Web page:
Another troubling potential repercussion of the Hyde Amendment is that it can “out” pregnant transgender men by forcing them into more visible gestational stages of pregnancy than would have resulted had they been able to access an early trimester abortion. Denying abortion access to low-income transgender men facing unwanted pregnancy consequently increases the likelihood that they will be subjected to pervasive discrimination and harassment.

During a September 23 hearing before the House Judiciary Subcommittee on the Constitution and Civil Justice, members of the U.S. House of Representatives discussed two pieces of abortion legislation, including a bill with over 100 sponsors that would rescind the Hyde Amendment.

During the hearing, Congressman Cohen emphasized that the Hyde Amendment was, as recognized by former Supreme Court Justice Thurgood Marshall, “designed to deprive poor and minority women the constitutional right to choose,” and Cohen admonished, “politicians should not be allowed to deny women the right to health care services because they are poor. It is time to rescind the Hyde Amendment.”

Congresswoman Chu also spoke of the importance of full reproductive health care access for all women and stated firmly, “we must end the Hyde Amendment.”

Congressman Conyers added his voice of support to rescind the Hyde Amendment, noting that the Amendment disproportionately affects women of color, and causes low-income women to have to choose between paying utility bills and buying groceries or obtaining a safe and legal abortion. Some women, he described, have to sell personal possessions to pay for their abortion care, and at times are driven to self-induced abortion or unsafe abortions with unlicensed practitioners because of the Hyde Amendment.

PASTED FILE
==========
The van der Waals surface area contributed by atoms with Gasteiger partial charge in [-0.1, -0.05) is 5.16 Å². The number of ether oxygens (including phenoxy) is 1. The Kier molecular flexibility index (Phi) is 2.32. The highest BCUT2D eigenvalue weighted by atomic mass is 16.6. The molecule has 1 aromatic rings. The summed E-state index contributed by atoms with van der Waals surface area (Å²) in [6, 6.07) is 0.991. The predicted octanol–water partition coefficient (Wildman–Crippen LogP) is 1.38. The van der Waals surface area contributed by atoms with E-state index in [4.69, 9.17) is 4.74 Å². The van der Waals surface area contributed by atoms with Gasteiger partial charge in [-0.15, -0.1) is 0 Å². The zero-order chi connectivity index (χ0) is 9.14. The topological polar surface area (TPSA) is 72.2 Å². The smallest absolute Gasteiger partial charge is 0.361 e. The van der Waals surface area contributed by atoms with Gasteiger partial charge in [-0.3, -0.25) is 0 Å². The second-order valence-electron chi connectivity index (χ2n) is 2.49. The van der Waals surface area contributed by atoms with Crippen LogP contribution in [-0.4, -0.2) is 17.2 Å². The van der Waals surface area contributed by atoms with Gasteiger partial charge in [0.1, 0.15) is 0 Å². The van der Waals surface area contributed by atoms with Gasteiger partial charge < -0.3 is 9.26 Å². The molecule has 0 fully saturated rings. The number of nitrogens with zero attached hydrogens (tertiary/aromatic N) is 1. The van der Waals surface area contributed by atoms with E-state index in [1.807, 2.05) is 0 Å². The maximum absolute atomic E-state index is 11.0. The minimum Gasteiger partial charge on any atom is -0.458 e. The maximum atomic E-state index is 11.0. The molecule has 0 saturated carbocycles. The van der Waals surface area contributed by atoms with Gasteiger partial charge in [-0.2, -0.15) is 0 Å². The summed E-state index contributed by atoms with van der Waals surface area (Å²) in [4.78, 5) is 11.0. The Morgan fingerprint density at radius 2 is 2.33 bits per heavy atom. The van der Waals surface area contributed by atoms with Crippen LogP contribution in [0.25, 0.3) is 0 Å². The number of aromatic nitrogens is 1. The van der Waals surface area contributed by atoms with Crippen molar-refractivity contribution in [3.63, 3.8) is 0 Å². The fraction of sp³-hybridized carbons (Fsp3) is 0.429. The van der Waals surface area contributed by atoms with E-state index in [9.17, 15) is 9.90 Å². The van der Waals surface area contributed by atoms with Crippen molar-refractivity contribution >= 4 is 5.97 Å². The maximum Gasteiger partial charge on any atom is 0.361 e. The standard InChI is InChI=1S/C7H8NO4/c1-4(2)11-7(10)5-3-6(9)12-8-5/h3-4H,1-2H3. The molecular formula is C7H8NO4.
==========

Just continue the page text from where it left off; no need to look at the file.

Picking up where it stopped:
Finally, a witness testifying about the dangers of the Hyde Amendment, Kierra Johnson, Executive Director of URGE (United for Reproductive & Gender Equity), attested to the disproportionate effect of the Hyde Amendment on women of color, testifying, “The Hyde Amendment prevents low-income women from being able to make a decision about their health care.”

Johnson’s testimony was interrupted at one point by Congressman King, who described abortion as genocide against Black people, and compared abortion to puppy-killing, but Johnson eloquently responded with a reminder about how it is the Hyde Amendment, not reproductive health options, that is harmful to people of color.

The singling out and denial of full reproductive health care access for low-income Medicaid recipients is part of a larger pattern of ideologues dangerously imposing their opposition to reproductive and sexual autonomy on heterosexual women and members of the LGBT community through health care restrictions.

As Lambda Legal has documented in comments to proposed federal regulations, and about potential changes to those regulations, LGBT community members frequently experience discrimination in reproductive health care contexts. This may include, for example, the denial of infertility treatment for lesbians or hysterectomies for transgender men based on medical providers’ religious objections. For such intentional imposition of ideology-based barriers to medically-appropriate care — that target many of society’s most vulnerable patients, specifically including members of the LGBT community — to continue well into the 21st Century is unacceptable.

Lambda Legal has historically been a strong supporter of the federal government’s work to ensure that all people can receive affordable, high quality health care. To that end, we join the cry to repeal the Hyde Amendment.

The time to end this unfair obstacle to full reproductive health care, along with the multitude of similar efforts to create barriers for heterosexual women and members of the LGBT community to access health care, is now.